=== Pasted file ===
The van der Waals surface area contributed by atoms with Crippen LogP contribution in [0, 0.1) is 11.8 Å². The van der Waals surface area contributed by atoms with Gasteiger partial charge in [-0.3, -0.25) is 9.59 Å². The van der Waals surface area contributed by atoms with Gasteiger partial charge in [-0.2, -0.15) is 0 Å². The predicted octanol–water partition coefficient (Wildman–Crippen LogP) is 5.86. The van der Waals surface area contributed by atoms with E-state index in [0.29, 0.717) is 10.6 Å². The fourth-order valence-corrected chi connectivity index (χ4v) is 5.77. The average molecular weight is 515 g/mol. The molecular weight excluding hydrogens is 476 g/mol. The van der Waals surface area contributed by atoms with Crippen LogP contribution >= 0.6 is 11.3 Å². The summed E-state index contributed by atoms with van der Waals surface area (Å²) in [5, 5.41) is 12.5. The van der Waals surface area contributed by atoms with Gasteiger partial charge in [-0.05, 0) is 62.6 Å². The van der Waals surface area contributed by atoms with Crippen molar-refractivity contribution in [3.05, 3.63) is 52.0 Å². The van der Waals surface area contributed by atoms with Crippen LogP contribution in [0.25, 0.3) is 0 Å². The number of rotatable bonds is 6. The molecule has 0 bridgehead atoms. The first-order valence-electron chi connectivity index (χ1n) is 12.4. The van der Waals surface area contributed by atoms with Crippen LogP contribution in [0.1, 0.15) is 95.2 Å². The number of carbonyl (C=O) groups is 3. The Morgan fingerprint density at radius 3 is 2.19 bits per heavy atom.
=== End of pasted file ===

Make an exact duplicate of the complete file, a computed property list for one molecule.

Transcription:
The van der Waals surface area contributed by atoms with Crippen LogP contribution in [0, 0.1) is 11.8 Å². The van der Waals surface area contributed by atoms with Gasteiger partial charge in [-0.3, -0.25) is 9.59 Å². The van der Waals surface area contributed by atoms with Gasteiger partial charge in [-0.2, -0.15) is 0 Å². The predicted octanol–water partition coefficient (Wildman–Crippen LogP) is 5.86. The van der Waals surface area contributed by atoms with E-state index in [0.29, 0.717) is 10.6 Å². The fourth-order valence-corrected chi connectivity index (χ4v) is 5.77. The average molecular weight is 515 g/mol. The molecular weight excluding hydrogens is 476 g/mol. The van der Waals surface area contributed by atoms with Crippen LogP contribution >= 0.6 is 11.3 Å². The summed E-state index contributed by atoms with van der Waals surface area (Å²) in [5, 5.41) is 12.5. The van der Waals surface area contributed by atoms with Gasteiger partial charge in [-0.05, 0) is 62.6 Å². The van der Waals surface area contributed by atoms with Crippen molar-refractivity contribution in [3.05, 3.63) is 52.0 Å². The van der Waals surface area contributed by atoms with Crippen LogP contribution in [0.25, 0.3) is 0 Å². The number of rotatable bonds is 6. The molecule has 0 bridgehead atoms. The first-order valence-electron chi connectivity index (χ1n) is 12.4. The van der Waals surface area contributed by atoms with Crippen LogP contribution in [0.1, 0.15) is 95.2 Å². The number of carbonyl (C=O) groups is 3. The Morgan fingerprint density at radius 3 is 2.19 bits per heavy atom.